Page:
Most of us as would-be writers want to get out books into someone’s hands, but don’t always understand how to make the characters in our heads as likeable or engaging to someone who only has the black-magic-marks-on-white-paper to go by. Kate Daniels, for example, was raised to be an unfeeling killer and is often kind of grim. But we love her. How a writer can/should communicate this kind of chemistry with the reader would be a valuable insight
There is a simple trick to this: do you like your character? Do you, as a writer, feel affection for the character you’ve created? Do they amuse you? Do you feel for them when you write their struggles? Writing is a contact sport. If you are emotionally involved, it will show on the page. If you are emotionally detached, you will get comments like, “I just couldn’t connect with the character. There is distance. I lost interest. I am bored.”
You probably read writers say dramatic nonsense like “I suffer for my art” and “I bleed on the page.” Overwrought snowflakeness aside, they do have a point. Normally we build emotional barriers, a kind of defense to help us survive, otherwise we would go crazy and suffer a nervous breakdown every time we watch the news. We buffer the world and our emotions a little bit. When you’re writing, you can’t do that.
By forcing your characters through the narrative, you are putting yourself through an emotionally taxing experience. What are they feeling here? How are they reacting there? How does their chest feel when they watch their brother die?
If you do it for awhile, everything will start to affect you deeply. I am not normally a sentimental person, but we are right now digging into Hidden Legacy 4 and I watched a video of a kitty on Facebook looking at a video of her recently deceased owner on the phone. She watched it very intently and then rubbed on the phone, and I hysterically cried. I am crying as I am typing this.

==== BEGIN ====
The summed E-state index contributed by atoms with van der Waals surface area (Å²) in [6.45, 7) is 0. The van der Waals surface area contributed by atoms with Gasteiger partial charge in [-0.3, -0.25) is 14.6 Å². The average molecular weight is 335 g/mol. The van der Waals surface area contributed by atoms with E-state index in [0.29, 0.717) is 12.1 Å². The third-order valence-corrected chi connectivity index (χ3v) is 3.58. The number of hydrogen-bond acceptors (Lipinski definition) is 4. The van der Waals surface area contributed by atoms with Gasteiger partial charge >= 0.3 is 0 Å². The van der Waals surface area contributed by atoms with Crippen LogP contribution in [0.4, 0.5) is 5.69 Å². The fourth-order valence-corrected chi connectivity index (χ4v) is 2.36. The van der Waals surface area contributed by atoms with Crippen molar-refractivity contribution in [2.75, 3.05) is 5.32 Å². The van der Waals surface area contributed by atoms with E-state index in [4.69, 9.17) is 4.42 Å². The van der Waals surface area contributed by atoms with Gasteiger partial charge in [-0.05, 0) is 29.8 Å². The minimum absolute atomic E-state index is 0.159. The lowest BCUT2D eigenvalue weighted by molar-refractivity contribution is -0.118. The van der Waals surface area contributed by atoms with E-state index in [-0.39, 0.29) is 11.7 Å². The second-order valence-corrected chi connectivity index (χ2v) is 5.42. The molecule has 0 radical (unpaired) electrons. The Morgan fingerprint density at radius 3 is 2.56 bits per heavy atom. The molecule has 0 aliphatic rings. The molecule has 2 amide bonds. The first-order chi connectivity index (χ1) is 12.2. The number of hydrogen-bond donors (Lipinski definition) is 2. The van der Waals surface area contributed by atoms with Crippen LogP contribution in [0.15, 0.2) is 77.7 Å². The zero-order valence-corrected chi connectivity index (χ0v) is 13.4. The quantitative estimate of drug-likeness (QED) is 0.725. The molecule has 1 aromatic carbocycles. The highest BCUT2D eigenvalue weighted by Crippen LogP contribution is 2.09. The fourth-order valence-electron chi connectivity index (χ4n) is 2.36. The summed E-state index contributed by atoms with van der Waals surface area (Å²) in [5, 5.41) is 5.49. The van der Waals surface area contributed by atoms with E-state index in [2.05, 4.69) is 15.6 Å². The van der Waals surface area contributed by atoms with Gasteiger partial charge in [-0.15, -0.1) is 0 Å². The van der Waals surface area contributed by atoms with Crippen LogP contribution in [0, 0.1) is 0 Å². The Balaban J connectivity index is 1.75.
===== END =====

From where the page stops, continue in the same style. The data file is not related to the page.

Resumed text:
You have to emotionally engage. It will make you a basket-case. That’s the price we pay.
Regarding an article on writing by Gordon and Ilona, I was wondering if they might address the issue of writing a Character Bible? Do they create them? How do they go about it? Do they find it helpful, especially when writing a series? At the beginning of a series are the main characters especially given an extremely detailed backstory, family history, characteristics, likes, dislikes, skills etc that is strictly adhered to throughout the story? Is it added to as the series progresses? Anything they would like to share in regards to this subject would be extremely appreciated. Thank you!
None of this is writing.
None of this is words on the page. It doesn’t get you closer to the finish line. It doesn’t result in pay. And most of the time it doesn’t matter. Nobody cares about all of that background information. It’s not important. What’s important is how your character will react when they find a lame horse being beaten in the street by his owner. You can’t figure that out until you write it.
We do not do character bibles. The most we ever do is note height and skin, eye, and hair color.
If you want to do a character bible, do it. But ask yourself, is this an excuse to put off writing? Would the time be better spent jumping into the narrative and then filling in important details are you go along? Writing is difficult and character bibles are a fun distraction. Try to not get carried away. There is a real danger that if you describe every quirk and trial of the character, when you actually get to writing, they will come off as overworked and lifeless.
I would love to hear about your process as far as character development. You do such a fantastic job of keeping us agog to learn more about your characters throughout the books and series. So much so that I read for that perhaps more than the outer plots.
We do not do any sort of formal character development. We simply sit down and write and figure it out as we go. The thing to keep in mind is that the character is always a product of their environment.
Your characters are a product of their environment. They are shaped by their life experiences. Two boys of the same age, one a beggar on the street and the other a spoiled rich kid, may react completely differently to the same ethical dilemma, or they may react the same. The question is why? What happened to them to make them this way? You don’t need to write it down or inform the reader, unless it’s absolutely necessary. But you should think about it and figure out what makes your made up people tick. 🙂
More on characters in a later post.